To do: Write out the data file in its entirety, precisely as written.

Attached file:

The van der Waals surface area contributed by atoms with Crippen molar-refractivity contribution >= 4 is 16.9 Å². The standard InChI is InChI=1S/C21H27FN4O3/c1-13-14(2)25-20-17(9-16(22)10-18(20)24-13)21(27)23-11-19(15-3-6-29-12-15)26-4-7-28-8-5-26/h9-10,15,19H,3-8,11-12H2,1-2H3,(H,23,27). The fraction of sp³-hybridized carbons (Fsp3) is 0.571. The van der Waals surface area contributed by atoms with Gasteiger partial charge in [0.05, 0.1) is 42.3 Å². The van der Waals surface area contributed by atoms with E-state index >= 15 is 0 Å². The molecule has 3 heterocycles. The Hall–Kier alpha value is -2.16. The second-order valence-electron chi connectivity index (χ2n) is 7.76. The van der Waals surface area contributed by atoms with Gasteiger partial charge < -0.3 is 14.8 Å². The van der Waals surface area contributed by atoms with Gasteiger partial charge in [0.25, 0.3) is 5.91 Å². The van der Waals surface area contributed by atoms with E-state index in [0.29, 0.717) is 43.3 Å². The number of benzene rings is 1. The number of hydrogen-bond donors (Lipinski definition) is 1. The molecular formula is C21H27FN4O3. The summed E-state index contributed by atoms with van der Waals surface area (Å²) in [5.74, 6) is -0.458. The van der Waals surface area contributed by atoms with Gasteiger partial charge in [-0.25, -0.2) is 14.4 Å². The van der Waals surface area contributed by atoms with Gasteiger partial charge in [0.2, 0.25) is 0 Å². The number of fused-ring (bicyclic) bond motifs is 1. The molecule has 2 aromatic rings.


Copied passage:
The van der Waals surface area contributed by atoms with Crippen molar-refractivity contribution >= 4 is 16.9 Å². The standard InChI is InChI=1S/C21H27FN4O3/c1-13-14(2)25-20-17(9-16(22)10-18(20)24-13)21(27)23-11-19(15-3-6-29-12-15)26-4-7-28-8-5-26/h9-10,15,19H,3-8,11-12H2,1-2H3,(H,23,27). The fraction of sp³-hybridized carbons (Fsp3) is 0.571. The van der Waals surface area contributed by atoms with Gasteiger partial charge in [0.05, 0.1) is 42.3 Å². The van der Waals surface area contributed by atoms with E-state index >= 15 is 0 Å². The molecule has 3 heterocycles. The Hall–Kier alpha value is -2.16. The second-order valence-electron chi connectivity index (χ2n) is 7.76. The van der Waals surface area contributed by atoms with Gasteiger partial charge < -0.3 is 14.8 Å². The van der Waals surface area contributed by atoms with Gasteiger partial charge in [0.25, 0.3) is 5.91 Å². The van der Waals surface area contributed by atoms with E-state index in [0.29, 0.717) is 43.3 Å². The number of benzene rings is 1. The number of hydrogen-bond donors (Lipinski definition) is 1. The molecular formula is C21H27FN4O3. The summed E-state index contributed by atoms with van der Waals surface area (Å²) in [5.74, 6) is -0.458. The van der Waals surface area contributed by atoms with Gasteiger partial charge in [-0.25, -0.2) is 14.4 Å². The van der Waals surface area contributed by atoms with Gasteiger partial charge in [0.2, 0.25) is 0 Å². The number of fused-ring (bicyclic) bond motifs is 1. The molecule has 2 aromatic rings.